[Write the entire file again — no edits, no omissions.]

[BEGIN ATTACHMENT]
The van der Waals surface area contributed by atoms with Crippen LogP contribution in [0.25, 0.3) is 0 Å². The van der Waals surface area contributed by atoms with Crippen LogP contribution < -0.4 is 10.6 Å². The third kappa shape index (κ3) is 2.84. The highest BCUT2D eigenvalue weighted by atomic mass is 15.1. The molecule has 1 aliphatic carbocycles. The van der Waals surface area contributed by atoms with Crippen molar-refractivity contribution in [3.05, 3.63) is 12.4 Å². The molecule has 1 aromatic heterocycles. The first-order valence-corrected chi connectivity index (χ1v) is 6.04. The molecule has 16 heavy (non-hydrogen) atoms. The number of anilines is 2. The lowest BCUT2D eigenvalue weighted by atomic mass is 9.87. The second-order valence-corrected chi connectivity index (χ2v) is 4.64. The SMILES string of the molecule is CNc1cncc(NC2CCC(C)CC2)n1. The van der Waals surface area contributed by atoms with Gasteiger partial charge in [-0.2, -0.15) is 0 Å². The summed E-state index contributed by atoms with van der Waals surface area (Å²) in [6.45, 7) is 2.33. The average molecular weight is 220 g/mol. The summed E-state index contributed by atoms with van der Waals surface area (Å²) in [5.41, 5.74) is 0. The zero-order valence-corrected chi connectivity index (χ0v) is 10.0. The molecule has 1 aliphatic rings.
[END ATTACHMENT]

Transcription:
The van der Waals surface area contributed by atoms with Crippen LogP contribution in [0.25, 0.3) is 0 Å². The van der Waals surface area contributed by atoms with Crippen LogP contribution < -0.4 is 10.6 Å². The third kappa shape index (κ3) is 2.84. The highest BCUT2D eigenvalue weighted by atomic mass is 15.1. The molecule has 1 aliphatic carbocycles. The van der Waals surface area contributed by atoms with Crippen molar-refractivity contribution in [3.05, 3.63) is 12.4 Å². The molecule has 1 aromatic heterocycles. The first-order valence-corrected chi connectivity index (χ1v) is 6.04. The molecule has 16 heavy (non-hydrogen) atoms. The number of anilines is 2. The lowest BCUT2D eigenvalue weighted by atomic mass is 9.87. The second-order valence-corrected chi connectivity index (χ2v) is 4.64. The SMILES string of the molecule is CNc1cncc(NC2CCC(C)CC2)n1. The van der Waals surface area contributed by atoms with Gasteiger partial charge in [-0.2, -0.15) is 0 Å². The summed E-state index contributed by atoms with van der Waals surface area (Å²) in [6.45, 7) is 2.33. The average molecular weight is 220 g/mol. The summed E-state index contributed by atoms with van der Waals surface area (Å²) in [5.41, 5.74) is 0. The zero-order valence-corrected chi connectivity index (χ0v) is 10.0. The molecule has 1 aliphatic rings.